As you wander through the cobblestone streets of old town San Juan lined with pastel colored colonial buildings and Puerto Rican flags proudly waiving from balconies, it’s tempting for a visiting tourist to forget, or ignore, the aftermath of hurricane Maria. It’s easy to get carried away by the lively music, ice-cold frappes (fruit smoothies) and deliciously rich seafood cuisine on offer. Puerto Rico’s sandy white beaches and surrounding teal blue Caribbean Sea have a way of making you feel the presence of paradise.
However if you talk to anyone on the island who lived through the experience, there is no forgetting when the lights went out on September 20, 2017 – the night that Hurricane Maria, a category 5 storm, made direct landfall on Puerto Rico. Winds reaching 175 mph lashed out on the island for over 30 consecutive hours tearing down power lines, ripping apart rooftops and shattering windows in homes, restaurants, churches and commercial office buildings. Maria’s fingerprints are everywhere; among trees with amputated branches, bent sign posts, crushed cars and collapsed rooftops. Bridges were washed away. Power lines were torn and left dangerously dangling. A coastal surge filled homes with several feet of muddy water leaving behind dangerous mold and an eery trail of dark water stains.
When the storm finally receded, virtually the entire island woke to no electricity, cell phone service or internet. Refrigerators no longer kept food edible. Hospitals were unable to provide critical medical services. Diesel fuel quickly became a limited resource making cars and backup generators ineffective. On some parts of the island the power outage lasted for 9 months.
“My friend’s house was gone” reflects Steven Fenosik, a local Puerto Rican volleyball coach and professional agent on the island. “I ate dried food for a month. I did not have electricity for 2 months. You would wait in line at the gas station for 2 hours to get only $20 worth of gas. It was horrible. It changed me. It changed the way I view life.”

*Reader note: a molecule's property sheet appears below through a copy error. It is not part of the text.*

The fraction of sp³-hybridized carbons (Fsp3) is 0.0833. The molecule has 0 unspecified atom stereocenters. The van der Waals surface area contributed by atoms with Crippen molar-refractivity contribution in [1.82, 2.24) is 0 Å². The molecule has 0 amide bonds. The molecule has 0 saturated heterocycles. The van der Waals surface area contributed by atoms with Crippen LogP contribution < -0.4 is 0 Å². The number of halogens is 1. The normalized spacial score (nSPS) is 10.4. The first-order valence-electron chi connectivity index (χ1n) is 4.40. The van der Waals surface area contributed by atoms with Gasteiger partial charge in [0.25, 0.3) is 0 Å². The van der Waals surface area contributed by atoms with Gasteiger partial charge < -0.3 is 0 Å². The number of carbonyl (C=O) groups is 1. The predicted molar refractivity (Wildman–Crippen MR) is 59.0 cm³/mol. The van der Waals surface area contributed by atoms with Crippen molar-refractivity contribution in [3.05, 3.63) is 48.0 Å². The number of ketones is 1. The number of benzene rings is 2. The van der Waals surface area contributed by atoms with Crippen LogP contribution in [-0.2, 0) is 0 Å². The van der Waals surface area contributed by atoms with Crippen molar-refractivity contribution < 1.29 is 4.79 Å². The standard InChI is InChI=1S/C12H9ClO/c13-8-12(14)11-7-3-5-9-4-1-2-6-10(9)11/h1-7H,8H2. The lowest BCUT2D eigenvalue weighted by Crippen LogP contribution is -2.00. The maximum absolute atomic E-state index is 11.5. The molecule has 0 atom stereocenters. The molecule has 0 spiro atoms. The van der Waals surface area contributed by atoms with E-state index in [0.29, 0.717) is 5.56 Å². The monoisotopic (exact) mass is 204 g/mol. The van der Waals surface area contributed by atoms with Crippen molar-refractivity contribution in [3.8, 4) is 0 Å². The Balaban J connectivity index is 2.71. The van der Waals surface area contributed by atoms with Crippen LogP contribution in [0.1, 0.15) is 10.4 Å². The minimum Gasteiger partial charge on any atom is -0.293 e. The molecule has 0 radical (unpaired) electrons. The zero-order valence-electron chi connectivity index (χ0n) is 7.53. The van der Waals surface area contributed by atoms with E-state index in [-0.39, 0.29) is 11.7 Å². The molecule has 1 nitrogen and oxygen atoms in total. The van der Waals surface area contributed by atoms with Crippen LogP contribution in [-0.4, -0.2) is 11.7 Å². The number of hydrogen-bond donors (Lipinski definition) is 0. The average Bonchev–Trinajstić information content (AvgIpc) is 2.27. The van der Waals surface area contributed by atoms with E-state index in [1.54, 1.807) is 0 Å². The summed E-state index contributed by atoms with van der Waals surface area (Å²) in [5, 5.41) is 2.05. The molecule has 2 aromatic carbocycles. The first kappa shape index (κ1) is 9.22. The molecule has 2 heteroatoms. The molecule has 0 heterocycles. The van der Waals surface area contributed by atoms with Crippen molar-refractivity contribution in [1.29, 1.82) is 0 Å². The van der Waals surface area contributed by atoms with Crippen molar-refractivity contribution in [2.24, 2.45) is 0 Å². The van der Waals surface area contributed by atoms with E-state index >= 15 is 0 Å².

It changed the volleyball community on the island too. Puerto Rico has always been a volleyball haven. Prior to Hurricane Maria, Puerto Rico had very strong professional volleyball leagues called the Liga de Voleibol Superior Femenino (LVSF) for women and the Liga de Voleibol Superior Masculino (LVSM) for men. The women’s league was founded in 1968 and consisted of 9 teams throughout the island.
In 2000 the Puerto Rico Volleyball Federation and the women’s superior league directors opened the gates for non-locals to participate. Since then countless NCAA All-Americans, past and current Olympians have initiated their professional careers in Puerto Rico including Kristee Porter, Kim Glass, Kim Willoughby, Ogonna Nnamani, Erin Moore, Stacy Gordon, Courtney Thompson, Jessica Jones, Shonda Cole, Jordan Larson, Stephanie Niemer, Kelly Murphy, Kristy Jaeckel, Blair Brown, Gina Mancuso, Lauren Cook, Brooke Delano, Tara Mueller, Amanda Benson, Michelle Barsch, Kelsey Robinson, Paige Tapp and Annie Drews.
Puerto Rico’s rich volleyball history doesn’t end there. The volleyball development pipeline in Puerto Rico runs both ways. From a young age many Puerto Rican volleyball players dream of receiving a scholarship to play college ball on the mainland. In fact several top NCAA volleyball team’s include Puerto Rican players.